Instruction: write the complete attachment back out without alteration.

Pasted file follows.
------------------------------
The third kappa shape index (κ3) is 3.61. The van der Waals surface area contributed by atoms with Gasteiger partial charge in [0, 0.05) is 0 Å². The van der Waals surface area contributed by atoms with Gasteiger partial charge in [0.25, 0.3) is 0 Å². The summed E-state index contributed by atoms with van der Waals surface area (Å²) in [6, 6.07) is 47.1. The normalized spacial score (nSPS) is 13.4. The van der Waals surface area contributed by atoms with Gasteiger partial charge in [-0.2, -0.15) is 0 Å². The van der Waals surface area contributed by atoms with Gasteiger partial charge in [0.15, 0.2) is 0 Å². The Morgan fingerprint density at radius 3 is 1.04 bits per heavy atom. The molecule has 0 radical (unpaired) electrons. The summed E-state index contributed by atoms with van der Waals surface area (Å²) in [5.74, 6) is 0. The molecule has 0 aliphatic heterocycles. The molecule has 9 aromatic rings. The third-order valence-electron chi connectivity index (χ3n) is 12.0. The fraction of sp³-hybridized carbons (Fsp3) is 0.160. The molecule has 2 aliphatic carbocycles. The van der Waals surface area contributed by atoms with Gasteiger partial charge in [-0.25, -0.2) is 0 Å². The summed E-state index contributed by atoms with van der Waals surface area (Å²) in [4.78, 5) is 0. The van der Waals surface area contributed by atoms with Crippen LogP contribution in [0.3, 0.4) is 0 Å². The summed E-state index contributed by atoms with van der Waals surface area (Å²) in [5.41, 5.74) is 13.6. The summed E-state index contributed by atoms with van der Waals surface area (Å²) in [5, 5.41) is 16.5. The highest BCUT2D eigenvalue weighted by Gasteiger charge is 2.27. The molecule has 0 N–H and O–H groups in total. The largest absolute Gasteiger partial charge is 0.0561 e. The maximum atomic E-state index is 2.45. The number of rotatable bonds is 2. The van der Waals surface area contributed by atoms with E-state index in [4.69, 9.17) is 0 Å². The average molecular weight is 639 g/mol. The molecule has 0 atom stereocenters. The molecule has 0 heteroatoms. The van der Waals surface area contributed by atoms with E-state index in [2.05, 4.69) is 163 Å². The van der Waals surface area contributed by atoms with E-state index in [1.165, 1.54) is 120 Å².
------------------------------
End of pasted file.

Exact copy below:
The third kappa shape index (κ3) is 3.61. The van der Waals surface area contributed by atoms with Gasteiger partial charge in [0, 0.05) is 0 Å². The van der Waals surface area contributed by atoms with Gasteiger partial charge in [0.25, 0.3) is 0 Å². The summed E-state index contributed by atoms with van der Waals surface area (Å²) in [6, 6.07) is 47.1. The normalized spacial score (nSPS) is 13.4. The van der Waals surface area contributed by atoms with Gasteiger partial charge in [-0.2, -0.15) is 0 Å². The van der Waals surface area contributed by atoms with Gasteiger partial charge in [0.15, 0.2) is 0 Å². The Morgan fingerprint density at radius 3 is 1.04 bits per heavy atom. The molecule has 0 radical (unpaired) electrons. The summed E-state index contributed by atoms with van der Waals surface area (Å²) in [5.74, 6) is 0. The molecule has 0 aliphatic heterocycles. The molecule has 9 aromatic rings. The third-order valence-electron chi connectivity index (χ3n) is 12.0. The fraction of sp³-hybridized carbons (Fsp3) is 0.160. The molecule has 2 aliphatic carbocycles. The van der Waals surface area contributed by atoms with Gasteiger partial charge in [-0.25, -0.2) is 0 Å². The summed E-state index contributed by atoms with van der Waals surface area (Å²) in [4.78, 5) is 0. The van der Waals surface area contributed by atoms with Crippen LogP contribution in [0.3, 0.4) is 0 Å². The summed E-state index contributed by atoms with van der Waals surface area (Å²) in [5.41, 5.74) is 13.6. The summed E-state index contributed by atoms with van der Waals surface area (Å²) in [5, 5.41) is 16.5. The highest BCUT2D eigenvalue weighted by Gasteiger charge is 2.27. The molecule has 0 N–H and O–H groups in total. The largest absolute Gasteiger partial charge is 0.0561 e. The maximum atomic E-state index is 2.45. The number of rotatable bonds is 2. The van der Waals surface area contributed by atoms with E-state index in [4.69, 9.17) is 0 Å². The average molecular weight is 639 g/mol. The molecule has 0 atom stereocenters. The molecule has 0 heteroatoms. The van der Waals surface area contributed by atoms with E-state index in [2.05, 4.69) is 163 Å². The van der Waals surface area contributed by atoms with E-state index in [1.165, 1.54) is 120 Å².